The PEOPLE of the State of Illinois, Appellant, v. Deon L. PEARSON, Appellant.
-- July 21, 2005
Lisa M. Madigan, Attorney General, Springfield, Paul A. Logli, State's Attorney, Rockford (Gary Feinerman, Solicitor General, Linda D. Woloshin, Gary K. Chan and Michael M. Glick, Assistant Attorneys General, Chicago, Norbert J. Goetten, Martin P. Moltz, Diane L. Campbell, Office of the State's Attorneys Appellate Prosecutor, Elgin, of counsel), for the People.G. Joseph Weller, Deputy Defender, Paul J. Glaser, Paul Alexander Rogers, Assistant Defenders, Office of the State Appellate Defender, Elgin, for appellee.
Defendant, Deon L. Pearson, filed a petition in the circuit court of Winnebago County for relief from judgment, pursuant to section 2-1401 of the Code of Civil Procedure (735 ILCS 5/2-1401 (West 2000)). The circuit court summarily dismissed the petition, finding that it was a successive petition for postconviction relief (725 ILCS 5/122-1 et seq. (West 2000)). The appellate court reversed and remanded for further proceedings. 345 Ill.App.3d 191, 280 Ill.Dec. 461, 802 N.E.2d 386. We granted the State's petition for leave to appeal (177 Ill.2d R. 315(a)). For the reasons that follow, we affirm the judgment of the appellate court on different grounds.
On June 6, 1994, defendant pled guilty to a charge of first degree murder (720 ILCS 5/9-1(a)(2) (West Supp.1993)). As part of the plea bargain, the State recommended that the circuit court cap defendant's prison sentence at 40 years. The court admonished defendant of his rights and received a stipulation as to the factual basis for defendant's plea. The court also informed defendant of the possible sentencing range for the offense. However, the court failed to inform defendant that his sentence would be followed by a three-year period of mandatory supervised release. See 730 ILCS 5/5-8-1(d)(1) (West Supp.1993). At subsequent hearings, the court sentenced defendant to 34 years of imprisonment, and denied defendant's motion for reconsideration of sentencing.
On direct appeal, defendant argued that the circuit court abused its discretion in imposing sentence. Defendant maintained that the circuit court failed to give adequate weight to the substantial mitigation evidence, and, instead, relied on an aggravating factor which was implicit in the definition of the offense. The appellate court affirmed defendant's sentence. People v. Pearson, 283 Ill.App.3d 1117, 237 Ill.Dec. 50, 708 N.E.2d 853 (1996) (unpublished order under Supreme Court Rule 23).
In September 1997, defendant filed a “Petition for Post-Conviction Relief and as an Alternative for Time Cut.” Defendant argued that the circuit court failed to consider his rehabilitative potential in imposing sentence. Defendant also argued that his sentence was not in line with the sentences imposed in other cases of homicide, and his sentence constituted cruel and unusual punishment. On October 15, 1997, the court appointed the public defender's office to represent defendant. At a status hearing two weeks later, the following occurred:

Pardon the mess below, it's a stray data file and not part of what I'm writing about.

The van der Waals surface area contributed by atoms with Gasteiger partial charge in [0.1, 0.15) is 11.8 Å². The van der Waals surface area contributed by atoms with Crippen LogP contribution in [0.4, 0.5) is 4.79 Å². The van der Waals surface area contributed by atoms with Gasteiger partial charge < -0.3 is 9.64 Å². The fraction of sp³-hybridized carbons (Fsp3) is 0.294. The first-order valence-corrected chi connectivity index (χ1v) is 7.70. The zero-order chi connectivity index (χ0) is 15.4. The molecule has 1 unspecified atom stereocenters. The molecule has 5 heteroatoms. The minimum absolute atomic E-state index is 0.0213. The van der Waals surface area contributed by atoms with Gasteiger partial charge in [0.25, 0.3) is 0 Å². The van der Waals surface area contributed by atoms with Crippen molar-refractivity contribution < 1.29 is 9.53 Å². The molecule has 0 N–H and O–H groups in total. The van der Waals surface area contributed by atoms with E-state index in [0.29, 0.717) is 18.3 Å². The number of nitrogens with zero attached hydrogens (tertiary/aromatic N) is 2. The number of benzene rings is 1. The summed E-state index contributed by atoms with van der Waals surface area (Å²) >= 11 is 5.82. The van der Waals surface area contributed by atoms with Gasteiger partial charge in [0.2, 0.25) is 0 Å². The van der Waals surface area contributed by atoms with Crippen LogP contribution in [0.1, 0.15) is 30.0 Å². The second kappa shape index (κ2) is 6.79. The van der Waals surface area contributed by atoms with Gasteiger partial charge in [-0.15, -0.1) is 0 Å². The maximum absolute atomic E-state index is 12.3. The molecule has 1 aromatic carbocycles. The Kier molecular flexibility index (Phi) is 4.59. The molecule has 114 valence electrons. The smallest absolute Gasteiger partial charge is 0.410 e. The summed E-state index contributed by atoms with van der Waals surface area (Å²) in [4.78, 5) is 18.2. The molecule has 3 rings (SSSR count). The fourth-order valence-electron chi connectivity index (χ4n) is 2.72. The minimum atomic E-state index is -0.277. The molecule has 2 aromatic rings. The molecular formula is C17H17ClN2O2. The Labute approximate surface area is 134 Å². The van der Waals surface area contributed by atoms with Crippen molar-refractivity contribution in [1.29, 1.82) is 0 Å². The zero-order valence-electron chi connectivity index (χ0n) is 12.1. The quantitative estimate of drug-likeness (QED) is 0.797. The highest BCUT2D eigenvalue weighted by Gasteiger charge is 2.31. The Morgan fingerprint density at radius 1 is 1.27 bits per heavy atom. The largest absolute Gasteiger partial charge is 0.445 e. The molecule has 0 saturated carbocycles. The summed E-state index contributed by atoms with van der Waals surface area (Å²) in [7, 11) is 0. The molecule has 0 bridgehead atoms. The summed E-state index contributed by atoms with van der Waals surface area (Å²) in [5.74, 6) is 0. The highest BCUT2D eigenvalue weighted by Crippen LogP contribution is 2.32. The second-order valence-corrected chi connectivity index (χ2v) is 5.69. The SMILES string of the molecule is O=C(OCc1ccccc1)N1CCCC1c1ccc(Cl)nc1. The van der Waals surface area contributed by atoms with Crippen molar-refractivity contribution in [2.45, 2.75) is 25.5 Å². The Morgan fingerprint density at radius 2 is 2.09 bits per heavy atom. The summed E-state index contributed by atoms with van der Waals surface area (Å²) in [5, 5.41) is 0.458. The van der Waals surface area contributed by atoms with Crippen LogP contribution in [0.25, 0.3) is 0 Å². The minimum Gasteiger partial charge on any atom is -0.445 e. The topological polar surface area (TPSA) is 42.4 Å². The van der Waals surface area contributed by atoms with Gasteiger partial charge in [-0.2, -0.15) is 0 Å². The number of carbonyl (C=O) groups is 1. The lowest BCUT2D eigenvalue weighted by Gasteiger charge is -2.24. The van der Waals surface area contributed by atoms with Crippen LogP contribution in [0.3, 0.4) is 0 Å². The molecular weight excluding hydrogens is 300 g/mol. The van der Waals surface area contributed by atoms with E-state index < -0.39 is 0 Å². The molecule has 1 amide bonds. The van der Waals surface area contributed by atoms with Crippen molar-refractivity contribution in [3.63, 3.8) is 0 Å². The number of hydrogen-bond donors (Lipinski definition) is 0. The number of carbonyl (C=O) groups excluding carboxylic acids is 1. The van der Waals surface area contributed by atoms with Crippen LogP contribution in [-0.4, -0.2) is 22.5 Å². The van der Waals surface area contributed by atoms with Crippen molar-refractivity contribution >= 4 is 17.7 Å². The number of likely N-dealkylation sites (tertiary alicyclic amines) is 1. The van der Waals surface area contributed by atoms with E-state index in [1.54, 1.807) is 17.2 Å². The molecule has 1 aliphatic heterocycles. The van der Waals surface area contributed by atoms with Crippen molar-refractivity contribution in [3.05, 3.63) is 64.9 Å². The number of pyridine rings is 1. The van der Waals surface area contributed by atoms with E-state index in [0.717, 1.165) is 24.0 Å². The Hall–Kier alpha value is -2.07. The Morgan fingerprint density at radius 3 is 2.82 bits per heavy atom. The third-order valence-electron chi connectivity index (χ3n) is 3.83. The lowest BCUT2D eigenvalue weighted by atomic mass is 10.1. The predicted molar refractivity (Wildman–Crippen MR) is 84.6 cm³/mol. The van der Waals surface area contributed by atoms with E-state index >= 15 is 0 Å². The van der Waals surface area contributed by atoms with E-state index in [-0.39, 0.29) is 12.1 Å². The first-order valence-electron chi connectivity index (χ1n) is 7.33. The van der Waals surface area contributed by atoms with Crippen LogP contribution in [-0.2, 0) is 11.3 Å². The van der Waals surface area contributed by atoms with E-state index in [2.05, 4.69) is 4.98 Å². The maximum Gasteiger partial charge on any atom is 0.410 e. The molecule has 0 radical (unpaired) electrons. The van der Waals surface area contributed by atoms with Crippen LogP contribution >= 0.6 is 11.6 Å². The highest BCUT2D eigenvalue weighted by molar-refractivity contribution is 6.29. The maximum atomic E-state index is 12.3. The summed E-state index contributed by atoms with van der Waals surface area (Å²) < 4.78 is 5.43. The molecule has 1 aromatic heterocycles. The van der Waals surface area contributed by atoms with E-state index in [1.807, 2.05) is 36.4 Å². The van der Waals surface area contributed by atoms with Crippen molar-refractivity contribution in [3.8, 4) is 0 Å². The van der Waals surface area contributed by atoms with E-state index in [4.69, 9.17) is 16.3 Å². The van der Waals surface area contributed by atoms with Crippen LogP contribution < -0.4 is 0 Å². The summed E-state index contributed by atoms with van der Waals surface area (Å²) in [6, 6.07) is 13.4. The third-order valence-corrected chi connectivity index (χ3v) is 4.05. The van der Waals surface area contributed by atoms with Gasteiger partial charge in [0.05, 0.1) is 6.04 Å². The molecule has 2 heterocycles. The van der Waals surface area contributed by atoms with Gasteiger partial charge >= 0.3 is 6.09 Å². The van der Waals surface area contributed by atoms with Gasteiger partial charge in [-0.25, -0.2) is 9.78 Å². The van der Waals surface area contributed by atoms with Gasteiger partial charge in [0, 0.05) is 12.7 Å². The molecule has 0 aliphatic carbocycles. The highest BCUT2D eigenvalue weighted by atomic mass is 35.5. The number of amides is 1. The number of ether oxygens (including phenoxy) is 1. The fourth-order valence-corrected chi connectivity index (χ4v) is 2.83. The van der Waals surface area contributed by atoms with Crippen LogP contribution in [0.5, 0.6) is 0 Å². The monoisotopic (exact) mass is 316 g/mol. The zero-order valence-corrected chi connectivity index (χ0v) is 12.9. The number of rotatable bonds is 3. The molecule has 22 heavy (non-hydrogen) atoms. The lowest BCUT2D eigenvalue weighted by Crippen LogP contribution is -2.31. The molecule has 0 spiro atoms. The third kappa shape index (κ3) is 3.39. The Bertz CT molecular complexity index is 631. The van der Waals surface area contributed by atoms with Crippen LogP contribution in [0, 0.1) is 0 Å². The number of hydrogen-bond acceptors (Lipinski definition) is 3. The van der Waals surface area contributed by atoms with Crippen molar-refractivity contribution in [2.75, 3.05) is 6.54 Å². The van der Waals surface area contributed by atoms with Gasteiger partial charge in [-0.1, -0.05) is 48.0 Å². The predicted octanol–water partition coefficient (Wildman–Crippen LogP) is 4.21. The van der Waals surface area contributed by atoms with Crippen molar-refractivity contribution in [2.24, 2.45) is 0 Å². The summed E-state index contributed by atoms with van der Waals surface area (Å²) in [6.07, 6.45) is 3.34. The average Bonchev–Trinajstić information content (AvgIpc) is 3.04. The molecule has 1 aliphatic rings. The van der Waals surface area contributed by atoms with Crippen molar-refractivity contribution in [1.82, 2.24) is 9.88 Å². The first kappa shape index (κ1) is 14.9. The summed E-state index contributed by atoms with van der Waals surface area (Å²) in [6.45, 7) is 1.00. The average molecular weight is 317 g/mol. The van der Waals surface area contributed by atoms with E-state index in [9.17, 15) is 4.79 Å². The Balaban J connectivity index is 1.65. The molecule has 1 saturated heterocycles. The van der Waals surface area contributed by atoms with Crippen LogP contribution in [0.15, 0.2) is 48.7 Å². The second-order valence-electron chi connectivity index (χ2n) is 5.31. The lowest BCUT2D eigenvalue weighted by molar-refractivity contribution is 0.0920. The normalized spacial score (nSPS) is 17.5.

“[Public Defender]: I was just appointed on the post-conviction relief petition recently and haven't had a chance to speak with Mr. Pearson in the Department of Corrections.
[State's Attorney]: I don't have a copy of any kind of post-conviction petition.
[Public Defender]: It appears there was one filed in September, Your Honor.
THE COURT: I see one. You don't have a copy?
[State's Attorney]: No.
[Public Defender]: I have a copy, Your Honor.
THE COURT: Okay. You will furnish the State with a copy?
[Public Defender]: Certainly.
THE COURT: How much time do you want? The next status is November 12. I guess that's not enough time. Two weeks after that would be Thanksgiving Day, so we have to go to December, if you don't mind.
[Public Defender]: No Your Honor.
THE COURT: Can you be here on status December 10 at 9 o'clock.
[State's Attorney]: That's on defendant's motion.
THE COURT: Yes.
[State's Attorney]: Thank you.”
Although the status hearing was set for December 10, 1997, the docket contains the following entry for November 12, 1997:
“No parties appear. Cause comes on as to Deft's Post Conviction Petition. Said Petition heard and denied. Motion for Time Cut denied. Clerk to notify Deft.”
The court record does not contain either a written order dismissing defendant's petition or a report of proceedings for November 12, 1997. Also, the record does not indicate that there were any proceedings on December 10, 1997.
In August 2002, defendant filed a petition for relief from judgment pursuant to section 2-1401 of the Code of Civil Procedure (Code) (735 ILCS 5/2-1401 (West 2000)). In the 2002 petition, defendant complained that the circuit court did not properly admonish him regarding his sentence. In particular, defendant maintained the court failed to inform him that his sentence of 34 years would be followed by a three-year period of mandatory supervised release. Defendant argued, inter alia, that the court failed to comply with the requirements of Supreme Court Rule 402 (134 Ill.2d R. 402); that in the absence of appropriate admonishments he could not be said to have intelligently and voluntarily entered his plea of guilty; and that the sentence he received exceeded the maximum possible sentence that the court advised him he would receive, in violation of due process. Defendant requested that the court reduce his sentence by three years so as to conform to the court's admonishments on sentencing.
On September 12, 2002, a different trial judge considered and summarily dismissed defendant's 2002 petition: